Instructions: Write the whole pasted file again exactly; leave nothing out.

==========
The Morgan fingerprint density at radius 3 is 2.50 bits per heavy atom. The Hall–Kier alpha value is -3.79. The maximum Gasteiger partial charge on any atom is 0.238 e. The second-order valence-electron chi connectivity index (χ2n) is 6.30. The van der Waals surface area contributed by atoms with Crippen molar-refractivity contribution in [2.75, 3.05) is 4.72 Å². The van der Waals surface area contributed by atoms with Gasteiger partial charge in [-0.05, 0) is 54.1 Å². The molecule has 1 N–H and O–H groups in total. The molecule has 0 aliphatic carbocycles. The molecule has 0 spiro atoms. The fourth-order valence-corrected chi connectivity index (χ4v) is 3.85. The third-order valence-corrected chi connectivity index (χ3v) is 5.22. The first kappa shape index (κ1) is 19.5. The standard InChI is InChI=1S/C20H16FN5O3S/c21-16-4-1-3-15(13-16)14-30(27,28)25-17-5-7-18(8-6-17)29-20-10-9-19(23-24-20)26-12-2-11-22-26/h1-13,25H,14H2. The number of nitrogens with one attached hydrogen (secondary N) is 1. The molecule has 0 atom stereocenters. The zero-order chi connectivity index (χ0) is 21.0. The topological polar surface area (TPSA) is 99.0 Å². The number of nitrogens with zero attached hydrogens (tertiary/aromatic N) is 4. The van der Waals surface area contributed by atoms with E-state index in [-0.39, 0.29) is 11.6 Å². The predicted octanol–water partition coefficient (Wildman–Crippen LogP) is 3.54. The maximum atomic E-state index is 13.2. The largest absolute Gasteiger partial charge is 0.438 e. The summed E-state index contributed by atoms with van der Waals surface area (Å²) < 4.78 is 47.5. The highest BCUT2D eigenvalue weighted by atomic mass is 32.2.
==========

The Morgan fingerprint density at radius 3 is 2.50 bits per heavy atom. The Hall–Kier alpha value is -3.79. The maximum Gasteiger partial charge on any atom is 0.238 e. The second-order valence-electron chi connectivity index (χ2n) is 6.30. The van der Waals surface area contributed by atoms with Crippen molar-refractivity contribution in [2.75, 3.05) is 4.72 Å². The van der Waals surface area contributed by atoms with Gasteiger partial charge in [-0.05, 0) is 54.1 Å². The molecule has 1 N–H and O–H groups in total. The molecule has 0 aliphatic carbocycles. The molecule has 0 spiro atoms. The fourth-order valence-corrected chi connectivity index (χ4v) is 3.85. The third-order valence-corrected chi connectivity index (χ3v) is 5.22. The first kappa shape index (κ1) is 19.5. The standard InChI is InChI=1S/C20H16FN5O3S/c21-16-4-1-3-15(13-16)14-30(27,28)25-17-5-7-18(8-6-17)29-20-10-9-19(23-24-20)26-12-2-11-22-26/h1-13,25H,14H2. The number of nitrogens with one attached hydrogen (secondary N) is 1. The molecule has 0 atom stereocenters. The zero-order chi connectivity index (χ0) is 21.0. The topological polar surface area (TPSA) is 99.0 Å². The number of nitrogens with zero attached hydrogens (tertiary/aromatic N) is 4. The van der Waals surface area contributed by atoms with E-state index in [-0.39, 0.29) is 11.6 Å². The predicted octanol–water partition coefficient (Wildman–Crippen LogP) is 3.54. The maximum atomic E-state index is 13.2. The largest absolute Gasteiger partial charge is 0.438 e. The summed E-state index contributed by atoms with van der Waals surface area (Å²) < 4.78 is 47.5. The highest BCUT2D eigenvalue weighted by atomic mass is 32.2.